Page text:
Consumption and corporeality in late capitalism
$29 pb, 390 pp
After the deliquescent dream of Pink Mountain on Locust Island, Jamie Marina Lau’s Gunk Baby is a wake-up call from a silent number in the small hours of the morning. Leen lives in the fictional outer suburb of Par Mars, a typical sprawl of shopping centres, housing estates, and units fronted by flat open lawns. Yet just beneath all the grass and concrete runs an undertow of surveillance and violence that feels both strange and strangely familiar.
The most remarkable (and terrifying) feature of Lau’s hyperreality is the Topic Heights shopping complex which Leen selects as the site for her new business: a healing studio where she plans to offer the traditional Chinese ear-cleaning services she has learned from her mother. Topic Heights is ‘a perfect centrum, the exact summation of every need and every personality of the people residing around its hems. Where we get our clothes, where we find things to eat, what the inside of our houses look like.’ (7) Conversant with the comforting ‘sameness’ of the shopping complex are Leen’s reflections on the mind-body relationship and her role as a healer:
I tell her I’m passionate about relieving stress and tension in physical bodies and that we often abandon the concept that our nervous system, muscles, joints and organs carry the weight of us around. So much of our soul lives in our eyes and our fingers. The rest of our body gets heavy from being a vehicle for it. It needs relief. We have to start from the nervous system, the mind. (52)
The hypnotic slide between the philosophy of Chinese medicine and anatomisation of the capitalist machinery grinding away in the bowels of Topic Heights speaks directly to the reader as body and as consumer. My initial excitement at finding myself in a setting so familiar yet so under-scrutinised in contemporary literature was gradually subsumed by a profound discomfort stemming from a growing awareness of the myriad ways in which a life might be manipulated, even choreographed, by the insidious forces of late capitalism. Like so much of the novel, however, this discomfort, as well as a certain heightened consciousness of the sensations experienced by my ‘physical body’ (grasping my phone, peering at my computer screen), felt necessary, felt like waking up after drowsing for an indeterminate period of time in a malaise of uninterrogated habits.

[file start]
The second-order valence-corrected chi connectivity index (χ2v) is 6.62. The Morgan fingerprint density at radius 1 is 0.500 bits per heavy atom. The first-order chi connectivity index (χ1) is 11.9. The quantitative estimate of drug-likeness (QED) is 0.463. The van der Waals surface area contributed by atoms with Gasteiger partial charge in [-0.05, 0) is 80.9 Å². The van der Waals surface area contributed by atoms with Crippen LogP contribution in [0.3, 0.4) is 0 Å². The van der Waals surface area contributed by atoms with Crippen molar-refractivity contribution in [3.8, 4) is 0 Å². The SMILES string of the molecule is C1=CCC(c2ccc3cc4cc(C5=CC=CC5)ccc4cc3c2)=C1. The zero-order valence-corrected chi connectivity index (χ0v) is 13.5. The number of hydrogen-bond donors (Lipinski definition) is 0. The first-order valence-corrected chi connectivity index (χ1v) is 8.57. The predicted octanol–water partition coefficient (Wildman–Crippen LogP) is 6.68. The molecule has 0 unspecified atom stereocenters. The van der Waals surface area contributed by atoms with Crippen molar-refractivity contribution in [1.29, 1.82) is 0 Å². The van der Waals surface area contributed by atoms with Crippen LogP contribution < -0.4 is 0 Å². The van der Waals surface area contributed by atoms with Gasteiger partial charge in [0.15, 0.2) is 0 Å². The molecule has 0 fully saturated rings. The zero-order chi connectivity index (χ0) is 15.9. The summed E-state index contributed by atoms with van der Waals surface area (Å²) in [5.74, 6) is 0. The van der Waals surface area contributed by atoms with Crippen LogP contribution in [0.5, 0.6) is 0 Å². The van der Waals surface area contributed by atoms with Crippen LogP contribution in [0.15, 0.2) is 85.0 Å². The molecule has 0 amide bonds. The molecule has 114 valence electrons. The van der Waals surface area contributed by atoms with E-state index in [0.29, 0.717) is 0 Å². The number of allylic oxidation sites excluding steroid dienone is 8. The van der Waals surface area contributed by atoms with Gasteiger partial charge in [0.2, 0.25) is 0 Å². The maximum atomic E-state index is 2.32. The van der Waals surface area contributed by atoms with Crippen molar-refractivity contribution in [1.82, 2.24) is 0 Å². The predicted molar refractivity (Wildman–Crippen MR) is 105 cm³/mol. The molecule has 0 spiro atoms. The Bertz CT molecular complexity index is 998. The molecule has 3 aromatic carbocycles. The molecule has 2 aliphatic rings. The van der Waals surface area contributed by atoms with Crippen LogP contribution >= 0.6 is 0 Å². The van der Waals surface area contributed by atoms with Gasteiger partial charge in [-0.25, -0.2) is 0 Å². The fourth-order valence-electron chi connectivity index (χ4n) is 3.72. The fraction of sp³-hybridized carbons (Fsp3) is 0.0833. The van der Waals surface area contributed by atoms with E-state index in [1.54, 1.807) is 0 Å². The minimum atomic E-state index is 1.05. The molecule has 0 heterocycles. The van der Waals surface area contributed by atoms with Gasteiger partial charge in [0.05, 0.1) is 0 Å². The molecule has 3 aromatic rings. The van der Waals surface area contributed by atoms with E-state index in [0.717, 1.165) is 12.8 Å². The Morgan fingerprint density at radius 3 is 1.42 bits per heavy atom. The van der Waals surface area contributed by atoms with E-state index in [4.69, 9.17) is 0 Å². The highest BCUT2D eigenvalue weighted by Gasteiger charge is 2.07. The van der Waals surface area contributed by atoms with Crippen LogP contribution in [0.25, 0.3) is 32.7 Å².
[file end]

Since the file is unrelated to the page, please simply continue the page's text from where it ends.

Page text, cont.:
Leen’s liminal status as a new business owner affords her a simultaneous view of both the exterior façade and the internal workings of the Topic Heights economy. Even as she curates furniture and music for her healing studio, carefully arranging her face and her words in accordance with the tenets of Robert Greene’s The 48 Laws of Power to obtain and maintain custom, she spends her breaks luxuriating in the infinite showrooms and product ranges of K.A.G., a fictional but uncannily familiar international chain store that sells minimal basics, stationary and homewares. Leen’s own awakening is instigated by Jean-Paul, her housemate’s disgruntled co-worker at the Topic Heights’s pharmacy. Talking incessantly, Jean-Paul half-asks/half-demands that Leen drive him to a ‘discussion group’ where members of the Par Mars community use Heidegger and Hegel to dissect the managerial practices of the franchises that populate Topic Heights.
The number of men and white women who talk without listening throughout the novel underscores Leen’s relative passivity, or more accurately the practised resignation from which she observes the power plays that propel the world around her. Leen shares her narratorial detachment (or, as Lau describes it, ‘existential boredom’) with Monk, the fifteen-year-old protagonist of Pink Mountain on Locust Island. But while Monk’s status as an observer is largely a function of her disempowerment as an adolescent girl, Leen’s torpor is a product of the absurdities and violence of racism. As a young woman of colour Leen is less an actor than a body to be acted on, a view frequently embodied by her male clients:
I tried to pass him a sheet. But he didn’t take it, just smiled, his breath under his pressed lips. His body lurched, tilting a bit forward, as if ready to impel himself on me. A foully carnal exhale coming from his nostrils.
‘Take,’ I said. Basic English, no emotive words.
I tried not to look where his dick was. He performed a sort of sneer and went over to the massage table, leaned up against it. He looked down. His body looked like a pouch compared to it.
‘You take,’ he said, this time using a slight accent, or perhaps I had become too paranoid at that point. He had a ten-dollar bill scrunched between his fists. ‘You take.’ (138)
Although Jean-Paul never seems to pose a similarly physical threat, occupying space with his words rather than his body, the entitlement and rage of his rants flow forth from the same arterial vein that carries the violence coursing everywhere beneath the suburban monotony of Par Mars. In an effort to bring about ‘palpable change’, Jean-Paul begins to plan and carry out a series of ‘Resisting Acts’ – strange but harmless pranks designed to unsettle any Topic Heights managerial staff who he believes are too accustomed to and comfortable in the seat of power. In this way, the violent energy that surges beneath the surface of the novel has both reactionary and revolutionary origins. Yet if the ‘late’ in late capitalism hints at the imminence of revolution, with its odd cast of misfits, Gunk Baby wonders who will be driving the revolution and where we will end up.